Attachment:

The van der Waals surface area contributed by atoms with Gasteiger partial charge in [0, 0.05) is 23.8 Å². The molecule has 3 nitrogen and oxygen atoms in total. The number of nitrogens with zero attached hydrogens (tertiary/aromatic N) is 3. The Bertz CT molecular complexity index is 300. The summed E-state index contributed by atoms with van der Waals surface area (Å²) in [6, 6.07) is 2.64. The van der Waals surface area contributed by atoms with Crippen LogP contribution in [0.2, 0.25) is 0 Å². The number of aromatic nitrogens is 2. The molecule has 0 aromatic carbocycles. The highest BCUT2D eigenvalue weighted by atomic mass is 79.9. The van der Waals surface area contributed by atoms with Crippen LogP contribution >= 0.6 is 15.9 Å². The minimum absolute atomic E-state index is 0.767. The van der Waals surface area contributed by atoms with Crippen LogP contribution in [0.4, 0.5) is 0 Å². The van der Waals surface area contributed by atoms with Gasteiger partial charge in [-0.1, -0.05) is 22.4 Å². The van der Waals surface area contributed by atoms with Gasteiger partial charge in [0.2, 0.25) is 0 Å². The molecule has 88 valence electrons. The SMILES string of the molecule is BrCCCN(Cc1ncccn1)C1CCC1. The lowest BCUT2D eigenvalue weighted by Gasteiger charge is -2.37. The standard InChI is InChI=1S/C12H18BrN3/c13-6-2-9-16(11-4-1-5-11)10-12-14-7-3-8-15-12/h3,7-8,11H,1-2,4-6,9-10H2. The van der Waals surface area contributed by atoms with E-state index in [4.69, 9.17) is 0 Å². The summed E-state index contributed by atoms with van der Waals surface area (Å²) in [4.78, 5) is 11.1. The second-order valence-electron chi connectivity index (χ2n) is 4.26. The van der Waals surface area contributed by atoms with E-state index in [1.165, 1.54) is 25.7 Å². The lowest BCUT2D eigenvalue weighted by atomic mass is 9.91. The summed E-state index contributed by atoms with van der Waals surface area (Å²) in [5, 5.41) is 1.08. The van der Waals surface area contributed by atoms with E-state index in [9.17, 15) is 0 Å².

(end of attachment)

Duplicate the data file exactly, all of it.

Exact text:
The van der Waals surface area contributed by atoms with Gasteiger partial charge in [0, 0.05) is 23.8 Å². The molecule has 3 nitrogen and oxygen atoms in total. The number of nitrogens with zero attached hydrogens (tertiary/aromatic N) is 3. The Bertz CT molecular complexity index is 300. The summed E-state index contributed by atoms with van der Waals surface area (Å²) in [6, 6.07) is 2.64. The van der Waals surface area contributed by atoms with Crippen LogP contribution in [0.2, 0.25) is 0 Å². The number of aromatic nitrogens is 2. The molecule has 0 aromatic carbocycles. The highest BCUT2D eigenvalue weighted by atomic mass is 79.9. The van der Waals surface area contributed by atoms with Crippen LogP contribution >= 0.6 is 15.9 Å². The minimum absolute atomic E-state index is 0.767. The van der Waals surface area contributed by atoms with Crippen LogP contribution in [0.4, 0.5) is 0 Å². The van der Waals surface area contributed by atoms with Gasteiger partial charge in [-0.1, -0.05) is 22.4 Å². The van der Waals surface area contributed by atoms with Gasteiger partial charge in [0.2, 0.25) is 0 Å². The molecule has 88 valence electrons. The SMILES string of the molecule is BrCCCN(Cc1ncccn1)C1CCC1. The lowest BCUT2D eigenvalue weighted by Gasteiger charge is -2.37. The standard InChI is InChI=1S/C12H18BrN3/c13-6-2-9-16(11-4-1-5-11)10-12-14-7-3-8-15-12/h3,7-8,11H,1-2,4-6,9-10H2. The van der Waals surface area contributed by atoms with E-state index in [4.69, 9.17) is 0 Å². The summed E-state index contributed by atoms with van der Waals surface area (Å²) in [4.78, 5) is 11.1. The second-order valence-electron chi connectivity index (χ2n) is 4.26. The van der Waals surface area contributed by atoms with E-state index in [1.165, 1.54) is 25.7 Å². The lowest BCUT2D eigenvalue weighted by atomic mass is 9.91. The summed E-state index contributed by atoms with van der Waals surface area (Å²) in [5, 5.41) is 1.08. The van der Waals surface area contributed by atoms with E-state index in [9.17, 15) is 0 Å².